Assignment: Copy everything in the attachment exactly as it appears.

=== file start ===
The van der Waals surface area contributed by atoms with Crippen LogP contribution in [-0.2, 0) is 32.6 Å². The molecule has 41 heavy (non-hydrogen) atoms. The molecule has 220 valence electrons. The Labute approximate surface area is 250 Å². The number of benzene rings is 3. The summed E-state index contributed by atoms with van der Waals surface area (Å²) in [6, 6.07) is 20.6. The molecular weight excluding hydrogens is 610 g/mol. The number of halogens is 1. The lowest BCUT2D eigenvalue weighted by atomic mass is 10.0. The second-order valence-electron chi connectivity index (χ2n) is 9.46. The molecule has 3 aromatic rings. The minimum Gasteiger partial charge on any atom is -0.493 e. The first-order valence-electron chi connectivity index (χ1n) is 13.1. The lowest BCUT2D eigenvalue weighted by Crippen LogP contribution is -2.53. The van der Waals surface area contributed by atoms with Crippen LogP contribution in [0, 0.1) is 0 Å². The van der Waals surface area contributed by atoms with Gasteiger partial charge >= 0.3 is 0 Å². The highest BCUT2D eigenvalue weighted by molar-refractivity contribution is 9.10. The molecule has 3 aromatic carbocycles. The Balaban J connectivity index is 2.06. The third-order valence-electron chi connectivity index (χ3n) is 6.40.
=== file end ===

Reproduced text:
The van der Waals surface area contributed by atoms with Crippen LogP contribution in [-0.2, 0) is 32.6 Å². The molecule has 41 heavy (non-hydrogen) atoms. The molecule has 220 valence electrons. The Labute approximate surface area is 250 Å². The number of benzene rings is 3. The summed E-state index contributed by atoms with van der Waals surface area (Å²) in [6, 6.07) is 20.6. The molecular weight excluding hydrogens is 610 g/mol. The number of halogens is 1. The lowest BCUT2D eigenvalue weighted by atomic mass is 10.0. The second-order valence-electron chi connectivity index (χ2n) is 9.46. The molecule has 3 aromatic rings. The minimum Gasteiger partial charge on any atom is -0.493 e. The first-order valence-electron chi connectivity index (χ1n) is 13.1. The lowest BCUT2D eigenvalue weighted by Crippen LogP contribution is -2.53. The van der Waals surface area contributed by atoms with Crippen LogP contribution in [0, 0.1) is 0 Å². The van der Waals surface area contributed by atoms with Gasteiger partial charge >= 0.3 is 0 Å². The highest BCUT2D eigenvalue weighted by molar-refractivity contribution is 9.10. The molecule has 3 aromatic carbocycles. The Balaban J connectivity index is 2.06. The third-order valence-electron chi connectivity index (χ3n) is 6.40.